You go out to the edge of your pond, expecting to watch your fish gracefully swim about. Then you realize you really can’t see much of anything. Even in the shallow depths, all that exists is a fog of green! Pond algae control is a MUST! Nothing is more frustrating than spending time, money and energy putting in a pond and then have it turn into pea soup in a matter of weeks. The green pond water you see is caused by free floating algae in the water.
Pond algae control can be a daunting task. I’ve tried various chemical treatments, with minimal to no luck. This year is going to be different! Below is a video of how I fixed my algae problem for good.
Clearing green pond water without the use of chemicals was my ultimate goal. I picked up a UV light on clearance at the end of the season last year, and have been patiently waiting for spring to install it. Below is a picture straight out of the sterilizer manual showing its effective light range:
I am going to walk through a typical installation for a UV light. The purpose of a UV light in a pond installation is to remove any free floating algae, and kill various parasites that may be present in the pond water. When selecting what light is best for you, be sure to calculate the size of your pond in gallons. If you don’t know the formula or how to calculate the size of your pond, use our pond calculator.
Once the size of your pond is determined then you can size the light accordingly. It’s better to have a more powerful light than a light that is under powered for proper functioning.
The use of a UV light was a last resort for me. I had an algae problem last year and it turned my water to pea soup. The only time I saw my fish was at feeding time, when they came to the surface. The algae does not harm the fish, but it makes me mental!
Below are the various ways you could potentially hook up your UV light. The setup I used was based on the layout of my pond. There are many ways to implement the use of a UV filter based on your ponds configuration. Here are three different configurations based on pond size. The pictures are from the UV light manual. Click here to download it.
For ponds that are smaller, typically 1,000 gallons or less. These types of ponds usually have a pump in the bottom of the pond. Just be sure there is some sort of prefilter to stop large particles of debris from getting lodged in the light.
For medium-sized ponds, generally ranging from 1,000 to 5,000 gallons. This set up is for the use with a skimmer box and a waterfall unit. This is the setup I used in my pond. It works well because the water passing through the light has already gone through the skimmer box and has been filtered.
For larger ponds, 5,000 gallons or more. These setups have a bottom drain and skimmer box, along with multiple return lines to keep the water circulating.
The diversion manifold seen in example 2 is necessary to ensure proper flow rate through the light. Most waterfall pumps are too powerful to pump straight through the light thus reducing its effectiveness.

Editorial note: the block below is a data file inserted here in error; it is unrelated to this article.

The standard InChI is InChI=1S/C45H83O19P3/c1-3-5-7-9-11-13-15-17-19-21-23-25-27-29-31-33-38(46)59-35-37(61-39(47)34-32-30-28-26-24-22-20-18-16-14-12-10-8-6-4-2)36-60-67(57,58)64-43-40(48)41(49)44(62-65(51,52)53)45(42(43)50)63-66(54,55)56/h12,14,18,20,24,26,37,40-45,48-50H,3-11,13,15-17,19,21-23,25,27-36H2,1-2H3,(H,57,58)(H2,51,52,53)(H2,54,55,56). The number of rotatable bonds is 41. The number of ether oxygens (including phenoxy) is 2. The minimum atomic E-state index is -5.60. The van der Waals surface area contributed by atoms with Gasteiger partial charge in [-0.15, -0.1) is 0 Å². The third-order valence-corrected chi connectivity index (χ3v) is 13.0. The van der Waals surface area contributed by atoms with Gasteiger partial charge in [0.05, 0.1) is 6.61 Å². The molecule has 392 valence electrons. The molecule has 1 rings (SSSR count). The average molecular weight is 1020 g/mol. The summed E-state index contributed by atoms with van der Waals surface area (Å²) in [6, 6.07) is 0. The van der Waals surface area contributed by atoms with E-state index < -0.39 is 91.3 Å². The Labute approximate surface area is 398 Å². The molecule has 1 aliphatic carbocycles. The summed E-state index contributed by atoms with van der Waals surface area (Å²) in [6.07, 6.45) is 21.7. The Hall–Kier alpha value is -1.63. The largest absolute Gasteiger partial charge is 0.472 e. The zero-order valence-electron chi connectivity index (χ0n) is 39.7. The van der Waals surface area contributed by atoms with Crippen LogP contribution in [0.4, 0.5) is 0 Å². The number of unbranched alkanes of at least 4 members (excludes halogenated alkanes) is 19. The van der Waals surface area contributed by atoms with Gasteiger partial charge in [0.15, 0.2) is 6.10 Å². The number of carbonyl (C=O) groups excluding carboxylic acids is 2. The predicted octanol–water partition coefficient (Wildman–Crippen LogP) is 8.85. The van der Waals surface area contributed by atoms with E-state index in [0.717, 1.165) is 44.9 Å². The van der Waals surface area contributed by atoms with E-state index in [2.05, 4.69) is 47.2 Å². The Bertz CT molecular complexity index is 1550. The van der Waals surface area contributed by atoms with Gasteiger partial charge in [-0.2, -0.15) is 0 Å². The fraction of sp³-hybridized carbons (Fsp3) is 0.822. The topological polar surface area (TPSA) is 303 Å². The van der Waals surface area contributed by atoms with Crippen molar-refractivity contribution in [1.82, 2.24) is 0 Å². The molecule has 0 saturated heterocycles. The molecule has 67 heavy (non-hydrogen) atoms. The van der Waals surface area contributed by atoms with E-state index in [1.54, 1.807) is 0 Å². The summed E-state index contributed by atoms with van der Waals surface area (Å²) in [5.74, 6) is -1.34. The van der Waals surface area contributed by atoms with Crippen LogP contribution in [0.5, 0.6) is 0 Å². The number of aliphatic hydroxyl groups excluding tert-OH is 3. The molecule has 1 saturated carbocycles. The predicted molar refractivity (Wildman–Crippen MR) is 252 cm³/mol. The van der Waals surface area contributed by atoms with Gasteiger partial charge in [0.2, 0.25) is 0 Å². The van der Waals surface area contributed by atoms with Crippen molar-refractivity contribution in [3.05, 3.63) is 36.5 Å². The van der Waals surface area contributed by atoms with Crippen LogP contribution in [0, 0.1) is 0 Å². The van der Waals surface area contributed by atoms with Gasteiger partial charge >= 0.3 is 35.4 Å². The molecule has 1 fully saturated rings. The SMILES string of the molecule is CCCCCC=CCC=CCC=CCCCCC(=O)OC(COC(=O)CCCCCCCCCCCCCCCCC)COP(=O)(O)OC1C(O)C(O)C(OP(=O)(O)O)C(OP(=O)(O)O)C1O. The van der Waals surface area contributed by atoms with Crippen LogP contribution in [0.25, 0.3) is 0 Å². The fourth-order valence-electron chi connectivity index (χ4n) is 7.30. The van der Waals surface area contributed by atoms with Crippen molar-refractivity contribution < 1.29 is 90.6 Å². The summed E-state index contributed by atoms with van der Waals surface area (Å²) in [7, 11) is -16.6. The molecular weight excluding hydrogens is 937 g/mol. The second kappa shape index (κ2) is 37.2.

It is important to understand the proper flow rate through your lighting system. If the rate is too high then the light cannot do its job effectively. The flow rate must be at or below recommended for this guarantee to be honored.
My return line is 2” (Line from skimmer box to waterfall), so I wanted to maintain that, and divert some water through the UV filter. By adding the PVC ball valves, it allows me to have more control over the whole system. I can now slow my waterfall down to a slow trickle if that’s the mood I want to set.
The flow rate through this particular filter is 589 – 983 GPH. My pump is running at 5200 GPH, so putting the light straight in line with my return line will not be effective. It is necessary to divert some water to flow through the light at a reduced rate. By diverting some water through the light, there was no real noticeable difference in water flow from the waterfall.
Keep in mind that every time water that is pumped through your system goes through a 90 degree turn it loses some power. Keep this in mind if you plan on taking your return line through a lot of 90 degree turns.
Below are the specs for this particular brand of UV light. Always be sure to check the specs before purchasing. I used a 40 watt light because my pond is approximately 2,700 gallons.
The main line is a 2” line, while the lines that run through the UV filter are reduced to 1.5”. This is because the water flowing through the light isn’t 100% of the water in the system. The light used has a specific recommended flow rate. It is large enough to handle the flow through the filter without being too large.
A submersible light is another option for people that my have everything in place and don’t want to disturb the surrounding landscape. This submersible light can be placed directly in the water. It will require its own pump, or water could be routed through it using the existing plumbing. Just be sure to get the proper size for your pond and be sure the flow rate is not too fast so the light can do what it was designed to do. If your flow rate is too great the light will not be as effective as it could be.
It is recommended that the light bulbs be changed every 13 months of operation. That gives me 2 years of bulb life. If you live in a warmer climate where you can enjoy your pond longer than 6 months a year, you will need to change the bulbs more often. SO…. drum roll… Here are the results!
As you can see, the light has been really effective! I am super pleased with the results. I recommend this to anyone with a pond who wants crystal clear water. Once this light is in place, pond algae control is a thing of the past!
If you have any questions about installing a UV light, or would just like to share your own experiences, I would love to hear from you. Please leave me a comment below and I will get back to you as soon as possible. Thanks for reading.